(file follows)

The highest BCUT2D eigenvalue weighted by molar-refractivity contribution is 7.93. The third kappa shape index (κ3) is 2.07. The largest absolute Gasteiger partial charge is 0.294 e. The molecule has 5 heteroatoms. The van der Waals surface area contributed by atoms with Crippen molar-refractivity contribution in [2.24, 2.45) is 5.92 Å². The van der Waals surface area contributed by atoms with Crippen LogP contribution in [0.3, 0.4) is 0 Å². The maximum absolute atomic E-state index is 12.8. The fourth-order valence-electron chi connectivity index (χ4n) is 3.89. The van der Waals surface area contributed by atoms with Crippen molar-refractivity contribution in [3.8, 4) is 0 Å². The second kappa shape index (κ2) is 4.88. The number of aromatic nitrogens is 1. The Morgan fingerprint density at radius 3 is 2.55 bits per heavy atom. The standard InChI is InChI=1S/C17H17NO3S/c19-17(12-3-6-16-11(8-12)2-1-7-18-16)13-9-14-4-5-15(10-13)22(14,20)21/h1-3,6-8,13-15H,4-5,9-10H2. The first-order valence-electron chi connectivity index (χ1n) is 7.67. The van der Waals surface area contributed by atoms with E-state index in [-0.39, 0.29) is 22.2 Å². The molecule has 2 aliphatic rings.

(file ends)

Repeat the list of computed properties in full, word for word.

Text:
The highest BCUT2D eigenvalue weighted by molar-refractivity contribution is 7.93. The third kappa shape index (κ3) is 2.07. The largest absolute Gasteiger partial charge is 0.294 e. The molecule has 5 heteroatoms. The van der Waals surface area contributed by atoms with Crippen molar-refractivity contribution in [2.24, 2.45) is 5.92 Å². The van der Waals surface area contributed by atoms with Crippen LogP contribution in [0.3, 0.4) is 0 Å². The maximum absolute atomic E-state index is 12.8. The fourth-order valence-electron chi connectivity index (χ4n) is 3.89. The van der Waals surface area contributed by atoms with Crippen molar-refractivity contribution in [3.8, 4) is 0 Å². The second kappa shape index (κ2) is 4.88. The number of aromatic nitrogens is 1. The Morgan fingerprint density at radius 3 is 2.55 bits per heavy atom. The standard InChI is InChI=1S/C17H17NO3S/c19-17(12-3-6-16-11(8-12)2-1-7-18-16)13-9-14-4-5-15(10-13)22(14,20)21/h1-3,6-8,13-15H,4-5,9-10H2. The first-order valence-electron chi connectivity index (χ1n) is 7.67. The van der Waals surface area contributed by atoms with E-state index in [-0.39, 0.29) is 22.2 Å². The molecule has 2 aliphatic rings.